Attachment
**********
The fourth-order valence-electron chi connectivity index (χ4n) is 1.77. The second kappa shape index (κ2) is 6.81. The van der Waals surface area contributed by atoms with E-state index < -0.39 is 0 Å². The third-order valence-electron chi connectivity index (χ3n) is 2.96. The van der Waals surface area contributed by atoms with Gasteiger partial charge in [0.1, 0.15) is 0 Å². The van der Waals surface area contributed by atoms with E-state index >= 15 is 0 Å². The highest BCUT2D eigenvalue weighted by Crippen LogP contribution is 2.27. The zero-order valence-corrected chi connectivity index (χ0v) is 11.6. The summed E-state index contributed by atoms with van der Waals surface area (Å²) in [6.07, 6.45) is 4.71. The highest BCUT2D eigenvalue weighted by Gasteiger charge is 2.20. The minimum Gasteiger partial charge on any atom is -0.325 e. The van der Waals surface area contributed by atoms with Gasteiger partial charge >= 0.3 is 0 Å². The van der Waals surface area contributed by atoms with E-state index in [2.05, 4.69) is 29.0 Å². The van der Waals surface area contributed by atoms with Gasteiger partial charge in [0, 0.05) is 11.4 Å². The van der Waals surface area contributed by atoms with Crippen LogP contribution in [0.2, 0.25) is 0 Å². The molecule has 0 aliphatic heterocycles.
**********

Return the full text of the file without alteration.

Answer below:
The fourth-order valence-electron chi connectivity index (χ4n) is 1.77. The second kappa shape index (κ2) is 6.81. The van der Waals surface area contributed by atoms with E-state index < -0.39 is 0 Å². The third-order valence-electron chi connectivity index (χ3n) is 2.96. The van der Waals surface area contributed by atoms with Gasteiger partial charge in [0.1, 0.15) is 0 Å². The van der Waals surface area contributed by atoms with E-state index >= 15 is 0 Å². The highest BCUT2D eigenvalue weighted by Crippen LogP contribution is 2.27. The zero-order valence-corrected chi connectivity index (χ0v) is 11.6. The summed E-state index contributed by atoms with van der Waals surface area (Å²) in [6.07, 6.45) is 4.71. The highest BCUT2D eigenvalue weighted by Gasteiger charge is 2.20. The minimum Gasteiger partial charge on any atom is -0.325 e. The van der Waals surface area contributed by atoms with Gasteiger partial charge >= 0.3 is 0 Å². The van der Waals surface area contributed by atoms with E-state index in [2.05, 4.69) is 29.0 Å². The van der Waals surface area contributed by atoms with Gasteiger partial charge in [0, 0.05) is 11.4 Å². The van der Waals surface area contributed by atoms with Crippen LogP contribution in [0.2, 0.25) is 0 Å². The molecule has 0 aliphatic heterocycles.